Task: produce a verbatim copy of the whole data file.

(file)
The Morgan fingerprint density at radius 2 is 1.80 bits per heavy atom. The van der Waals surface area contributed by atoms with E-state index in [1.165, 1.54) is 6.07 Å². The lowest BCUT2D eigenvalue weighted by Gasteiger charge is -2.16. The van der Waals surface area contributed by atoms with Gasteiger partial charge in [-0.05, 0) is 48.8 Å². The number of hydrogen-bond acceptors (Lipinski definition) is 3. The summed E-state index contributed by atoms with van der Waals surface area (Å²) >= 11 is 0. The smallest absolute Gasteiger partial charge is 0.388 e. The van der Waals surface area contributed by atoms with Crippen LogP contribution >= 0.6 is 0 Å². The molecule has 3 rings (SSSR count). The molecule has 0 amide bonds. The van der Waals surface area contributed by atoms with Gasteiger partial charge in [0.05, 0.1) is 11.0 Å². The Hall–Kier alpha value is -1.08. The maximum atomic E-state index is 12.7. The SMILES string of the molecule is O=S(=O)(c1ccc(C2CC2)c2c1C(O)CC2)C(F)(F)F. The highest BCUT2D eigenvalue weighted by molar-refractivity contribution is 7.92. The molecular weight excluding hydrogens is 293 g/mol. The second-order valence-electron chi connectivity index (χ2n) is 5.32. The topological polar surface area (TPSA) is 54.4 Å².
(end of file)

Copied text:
The Morgan fingerprint density at radius 2 is 1.80 bits per heavy atom. The van der Waals surface area contributed by atoms with E-state index in [1.165, 1.54) is 6.07 Å². The lowest BCUT2D eigenvalue weighted by Gasteiger charge is -2.16. The van der Waals surface area contributed by atoms with Gasteiger partial charge in [-0.05, 0) is 48.8 Å². The number of hydrogen-bond acceptors (Lipinski definition) is 3. The summed E-state index contributed by atoms with van der Waals surface area (Å²) >= 11 is 0. The smallest absolute Gasteiger partial charge is 0.388 e. The van der Waals surface area contributed by atoms with Crippen LogP contribution >= 0.6 is 0 Å². The molecule has 3 rings (SSSR count). The molecule has 0 amide bonds. The van der Waals surface area contributed by atoms with Gasteiger partial charge in [0.05, 0.1) is 11.0 Å². The Hall–Kier alpha value is -1.08. The maximum atomic E-state index is 12.7. The SMILES string of the molecule is O=S(=O)(c1ccc(C2CC2)c2c1C(O)CC2)C(F)(F)F. The highest BCUT2D eigenvalue weighted by molar-refractivity contribution is 7.92. The molecular weight excluding hydrogens is 293 g/mol. The second-order valence-electron chi connectivity index (χ2n) is 5.32. The topological polar surface area (TPSA) is 54.4 Å².